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When the present Christiansborg Palace was constructed, the National Museum took care to excavate and protect the ruins of the Palace's oldest predecessors, Bishop Absalon's Castle of 1167 and Copenhagen Castle that replaced it.
Christiansborg is outstanding in the respect that here you find, under the same roof, Denmark's political centre of today and the remains of the country's principal castle of the Middle Ages.
When casting the foundations of the present Christiansborg Castle, workers struck upon the ruins of older buildings and the remnants of a curtain wall. Experts were called in from the National Museum, and a close inspection revealed that the ruins dated back as far as 1167.
What they had come upon was Bishop Absalon's Castle, once situated on a tiny island off the Merchants' Harbour (which is what København/Copenhagen means). Walking around this underground site, you will get an idea of how the castle was continually renewed and developed.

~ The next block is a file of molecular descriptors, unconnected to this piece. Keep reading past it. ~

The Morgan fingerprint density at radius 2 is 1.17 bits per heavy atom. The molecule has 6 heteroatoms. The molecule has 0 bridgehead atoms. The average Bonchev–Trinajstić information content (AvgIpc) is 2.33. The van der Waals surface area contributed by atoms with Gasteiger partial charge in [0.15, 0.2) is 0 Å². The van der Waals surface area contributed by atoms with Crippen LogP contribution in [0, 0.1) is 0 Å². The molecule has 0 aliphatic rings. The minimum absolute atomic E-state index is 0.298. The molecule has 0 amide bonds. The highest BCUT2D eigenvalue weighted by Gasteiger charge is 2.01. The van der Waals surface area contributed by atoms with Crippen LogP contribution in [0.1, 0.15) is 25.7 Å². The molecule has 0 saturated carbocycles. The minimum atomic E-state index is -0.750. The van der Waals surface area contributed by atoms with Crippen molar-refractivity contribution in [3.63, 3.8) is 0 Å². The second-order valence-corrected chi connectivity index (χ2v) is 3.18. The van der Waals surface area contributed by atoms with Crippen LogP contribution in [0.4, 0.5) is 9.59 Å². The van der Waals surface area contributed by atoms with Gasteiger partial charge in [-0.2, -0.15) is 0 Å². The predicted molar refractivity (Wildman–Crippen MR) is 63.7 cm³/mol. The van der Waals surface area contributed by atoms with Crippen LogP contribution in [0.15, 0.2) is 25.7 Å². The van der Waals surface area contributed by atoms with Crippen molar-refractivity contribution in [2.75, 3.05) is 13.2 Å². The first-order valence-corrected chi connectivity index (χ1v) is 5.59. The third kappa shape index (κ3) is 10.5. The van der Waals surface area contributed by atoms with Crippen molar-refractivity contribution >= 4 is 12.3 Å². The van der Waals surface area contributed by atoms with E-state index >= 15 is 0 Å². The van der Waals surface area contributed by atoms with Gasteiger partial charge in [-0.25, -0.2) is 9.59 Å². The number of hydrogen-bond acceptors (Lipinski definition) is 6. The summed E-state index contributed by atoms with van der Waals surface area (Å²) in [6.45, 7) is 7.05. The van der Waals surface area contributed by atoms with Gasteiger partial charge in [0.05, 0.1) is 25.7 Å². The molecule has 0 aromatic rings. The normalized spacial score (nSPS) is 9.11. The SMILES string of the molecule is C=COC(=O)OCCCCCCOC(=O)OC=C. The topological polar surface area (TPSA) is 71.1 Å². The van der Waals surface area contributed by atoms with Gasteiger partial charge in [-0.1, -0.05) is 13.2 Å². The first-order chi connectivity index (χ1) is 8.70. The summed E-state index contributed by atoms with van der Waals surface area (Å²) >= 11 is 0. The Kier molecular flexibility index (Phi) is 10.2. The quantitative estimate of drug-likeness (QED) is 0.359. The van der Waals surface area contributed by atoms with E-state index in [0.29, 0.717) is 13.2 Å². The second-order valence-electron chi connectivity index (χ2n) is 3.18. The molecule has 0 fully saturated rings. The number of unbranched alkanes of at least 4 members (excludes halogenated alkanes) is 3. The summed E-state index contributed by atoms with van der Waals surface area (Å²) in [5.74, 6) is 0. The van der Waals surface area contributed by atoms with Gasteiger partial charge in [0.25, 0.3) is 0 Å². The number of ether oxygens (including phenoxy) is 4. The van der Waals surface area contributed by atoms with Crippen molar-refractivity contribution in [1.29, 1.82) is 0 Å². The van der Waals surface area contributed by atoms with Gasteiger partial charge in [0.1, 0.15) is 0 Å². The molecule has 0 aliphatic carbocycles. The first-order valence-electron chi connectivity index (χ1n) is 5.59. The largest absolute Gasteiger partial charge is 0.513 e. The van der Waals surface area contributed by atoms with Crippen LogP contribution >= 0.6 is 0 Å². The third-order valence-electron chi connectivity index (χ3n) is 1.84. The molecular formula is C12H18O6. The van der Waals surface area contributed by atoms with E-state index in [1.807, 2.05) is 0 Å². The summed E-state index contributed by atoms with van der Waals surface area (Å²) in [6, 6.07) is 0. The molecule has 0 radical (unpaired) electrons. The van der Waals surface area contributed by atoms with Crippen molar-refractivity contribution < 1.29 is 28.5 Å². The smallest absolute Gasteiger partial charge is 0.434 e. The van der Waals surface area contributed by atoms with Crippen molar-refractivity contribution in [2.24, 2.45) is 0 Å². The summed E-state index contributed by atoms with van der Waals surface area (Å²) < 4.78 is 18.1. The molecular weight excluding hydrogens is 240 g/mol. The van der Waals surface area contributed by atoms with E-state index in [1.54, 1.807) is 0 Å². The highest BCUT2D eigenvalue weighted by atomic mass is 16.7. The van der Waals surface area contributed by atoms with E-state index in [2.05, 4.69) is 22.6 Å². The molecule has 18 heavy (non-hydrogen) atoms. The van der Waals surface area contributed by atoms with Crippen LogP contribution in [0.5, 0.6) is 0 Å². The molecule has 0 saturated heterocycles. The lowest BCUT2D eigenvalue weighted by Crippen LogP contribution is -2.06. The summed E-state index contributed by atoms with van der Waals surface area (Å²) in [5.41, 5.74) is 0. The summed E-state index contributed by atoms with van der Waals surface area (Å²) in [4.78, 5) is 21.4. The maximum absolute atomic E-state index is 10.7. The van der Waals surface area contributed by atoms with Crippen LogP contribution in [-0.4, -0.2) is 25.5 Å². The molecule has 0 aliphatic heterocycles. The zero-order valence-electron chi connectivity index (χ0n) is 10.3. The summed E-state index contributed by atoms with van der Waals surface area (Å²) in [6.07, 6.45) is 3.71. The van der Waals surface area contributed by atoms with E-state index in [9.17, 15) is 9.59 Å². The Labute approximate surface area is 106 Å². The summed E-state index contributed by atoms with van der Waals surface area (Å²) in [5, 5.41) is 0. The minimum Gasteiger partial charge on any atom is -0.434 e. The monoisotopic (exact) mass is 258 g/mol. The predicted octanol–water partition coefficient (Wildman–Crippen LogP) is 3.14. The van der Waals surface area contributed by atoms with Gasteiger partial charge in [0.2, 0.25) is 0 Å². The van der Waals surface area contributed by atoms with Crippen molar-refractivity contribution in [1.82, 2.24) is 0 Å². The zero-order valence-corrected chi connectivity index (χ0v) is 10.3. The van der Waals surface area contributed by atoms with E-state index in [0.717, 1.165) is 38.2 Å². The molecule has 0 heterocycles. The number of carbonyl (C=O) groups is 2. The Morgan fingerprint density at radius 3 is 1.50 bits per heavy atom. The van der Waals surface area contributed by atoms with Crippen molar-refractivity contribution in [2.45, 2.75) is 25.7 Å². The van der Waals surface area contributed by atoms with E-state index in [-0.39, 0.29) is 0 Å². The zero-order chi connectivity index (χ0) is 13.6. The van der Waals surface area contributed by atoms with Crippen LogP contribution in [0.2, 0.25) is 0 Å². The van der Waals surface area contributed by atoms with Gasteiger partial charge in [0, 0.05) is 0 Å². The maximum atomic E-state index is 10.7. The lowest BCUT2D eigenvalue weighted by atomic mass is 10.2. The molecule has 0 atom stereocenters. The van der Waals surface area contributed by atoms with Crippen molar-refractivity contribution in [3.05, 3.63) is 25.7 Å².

The Copenhagen Castle, built on the same site, was surrounded by a moat and had a large tower as an entrance gate. The castle was rebuilt several times. King Christian IV added a spire to the tower, the infamous Blue Tower, where only prominent prisoners of state were kept.
In the 1720s, King Frederik IV entirely rebuilt the castle, but as a result of this total reconstruction, the walls had become so heavy they started to give way and to crack. King Christian VI, Frederik IV's successor, soon realized the necessity of demolishing the old castle and erecting a new one on the site. This new castle was to be the first Christiansborg Palace.
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